The most notorious criminal of San Francisco's Gilded Age was executed 111 years ago today.
Sure, Jack the Ripper had set a certain tone for serial killing just a few years earlier, but the crimes of Theodore Durrant were even more shocking. See, Jack's victims had been prostitutes, but San Francisco's "Demon of the Belfry" had murdered a pair of girls who were respectable churchgoers. In his very own church.
On the day before Easter Sunday, 1896, a group of women held a meeting at the Emmanual Baptist Church in the Mission District. As they bustled about the small kitchen preparing tea, one woman reached towards a cupboard, looking for teacups. As the door swung open, she shrieked in horror and fainted -- crammed inside was the butchered and violated body of Miss Minnie Williams.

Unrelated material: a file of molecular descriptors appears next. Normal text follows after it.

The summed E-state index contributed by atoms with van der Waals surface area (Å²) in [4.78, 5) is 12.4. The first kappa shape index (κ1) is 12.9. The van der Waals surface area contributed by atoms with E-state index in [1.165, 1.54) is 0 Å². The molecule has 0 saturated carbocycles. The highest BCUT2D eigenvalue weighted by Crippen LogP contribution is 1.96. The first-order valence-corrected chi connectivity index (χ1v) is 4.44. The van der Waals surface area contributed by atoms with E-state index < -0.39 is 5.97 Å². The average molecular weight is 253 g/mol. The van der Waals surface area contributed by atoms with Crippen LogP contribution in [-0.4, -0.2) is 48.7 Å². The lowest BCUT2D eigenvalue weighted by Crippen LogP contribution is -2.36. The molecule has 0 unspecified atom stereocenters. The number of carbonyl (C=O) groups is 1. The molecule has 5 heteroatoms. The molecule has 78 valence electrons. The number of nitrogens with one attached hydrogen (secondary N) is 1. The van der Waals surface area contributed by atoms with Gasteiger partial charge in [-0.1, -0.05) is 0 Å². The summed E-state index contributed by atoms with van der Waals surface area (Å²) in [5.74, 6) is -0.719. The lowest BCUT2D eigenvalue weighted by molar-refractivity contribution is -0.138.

Minnie had been a devoted church-goer, and the police quickly connected her death with the case of another young woman who'd gone missing two weeks earlier. The vivacious Blanche Lamont had also been a member of the church, so the grounds were searched from bottom to top. The body was found in the dusty, disused bell tower -- two weeks dead, arranged like a medical cadaver, and brutalized in an equally horrifying way.